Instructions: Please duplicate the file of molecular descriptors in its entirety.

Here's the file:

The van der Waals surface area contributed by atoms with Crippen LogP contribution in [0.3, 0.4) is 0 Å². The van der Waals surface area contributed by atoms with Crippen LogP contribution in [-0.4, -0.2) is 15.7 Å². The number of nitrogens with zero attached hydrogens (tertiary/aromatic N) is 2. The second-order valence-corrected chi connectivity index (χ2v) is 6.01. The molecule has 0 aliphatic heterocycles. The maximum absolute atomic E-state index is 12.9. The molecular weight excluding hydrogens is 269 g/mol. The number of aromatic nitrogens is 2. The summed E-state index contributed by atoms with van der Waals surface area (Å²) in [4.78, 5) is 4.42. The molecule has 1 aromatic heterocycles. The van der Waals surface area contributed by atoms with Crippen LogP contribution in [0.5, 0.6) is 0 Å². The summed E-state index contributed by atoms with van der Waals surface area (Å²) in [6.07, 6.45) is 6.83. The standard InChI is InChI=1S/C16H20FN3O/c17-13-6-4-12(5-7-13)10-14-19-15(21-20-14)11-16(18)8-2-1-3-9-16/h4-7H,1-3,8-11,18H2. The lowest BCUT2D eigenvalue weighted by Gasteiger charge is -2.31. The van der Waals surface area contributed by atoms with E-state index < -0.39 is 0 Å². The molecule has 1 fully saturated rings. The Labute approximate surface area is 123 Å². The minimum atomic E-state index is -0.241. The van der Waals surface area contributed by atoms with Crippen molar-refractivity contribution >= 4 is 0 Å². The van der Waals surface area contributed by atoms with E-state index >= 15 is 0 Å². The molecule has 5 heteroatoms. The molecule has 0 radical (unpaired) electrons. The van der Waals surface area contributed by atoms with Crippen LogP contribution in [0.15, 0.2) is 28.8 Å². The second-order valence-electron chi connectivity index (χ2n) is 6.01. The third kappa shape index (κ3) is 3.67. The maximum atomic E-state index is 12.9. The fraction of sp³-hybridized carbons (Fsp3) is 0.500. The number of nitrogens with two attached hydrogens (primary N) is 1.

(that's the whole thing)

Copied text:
The van der Waals surface area contributed by atoms with Crippen LogP contribution in [0.3, 0.4) is 0 Å². The van der Waals surface area contributed by atoms with Crippen LogP contribution in [-0.4, -0.2) is 15.7 Å². The number of nitrogens with zero attached hydrogens (tertiary/aromatic N) is 2. The second-order valence-corrected chi connectivity index (χ2v) is 6.01. The molecule has 0 aliphatic heterocycles. The maximum absolute atomic E-state index is 12.9. The molecular weight excluding hydrogens is 269 g/mol. The number of aromatic nitrogens is 2. The summed E-state index contributed by atoms with van der Waals surface area (Å²) in [4.78, 5) is 4.42. The molecule has 1 aromatic heterocycles. The van der Waals surface area contributed by atoms with Crippen LogP contribution in [0.5, 0.6) is 0 Å². The summed E-state index contributed by atoms with van der Waals surface area (Å²) in [6.07, 6.45) is 6.83. The standard InChI is InChI=1S/C16H20FN3O/c17-13-6-4-12(5-7-13)10-14-19-15(21-20-14)11-16(18)8-2-1-3-9-16/h4-7H,1-3,8-11,18H2. The lowest BCUT2D eigenvalue weighted by Gasteiger charge is -2.31. The van der Waals surface area contributed by atoms with E-state index < -0.39 is 0 Å². The molecule has 1 fully saturated rings. The Labute approximate surface area is 123 Å². The minimum atomic E-state index is -0.241. The van der Waals surface area contributed by atoms with Crippen molar-refractivity contribution >= 4 is 0 Å². The van der Waals surface area contributed by atoms with E-state index >= 15 is 0 Å². The molecule has 5 heteroatoms. The molecule has 0 radical (unpaired) electrons. The van der Waals surface area contributed by atoms with Crippen LogP contribution in [0.15, 0.2) is 28.8 Å². The second-order valence-electron chi connectivity index (χ2n) is 6.01. The third kappa shape index (κ3) is 3.67. The maximum atomic E-state index is 12.9. The fraction of sp³-hybridized carbons (Fsp3) is 0.500. The number of nitrogens with two attached hydrogens (primary N) is 1.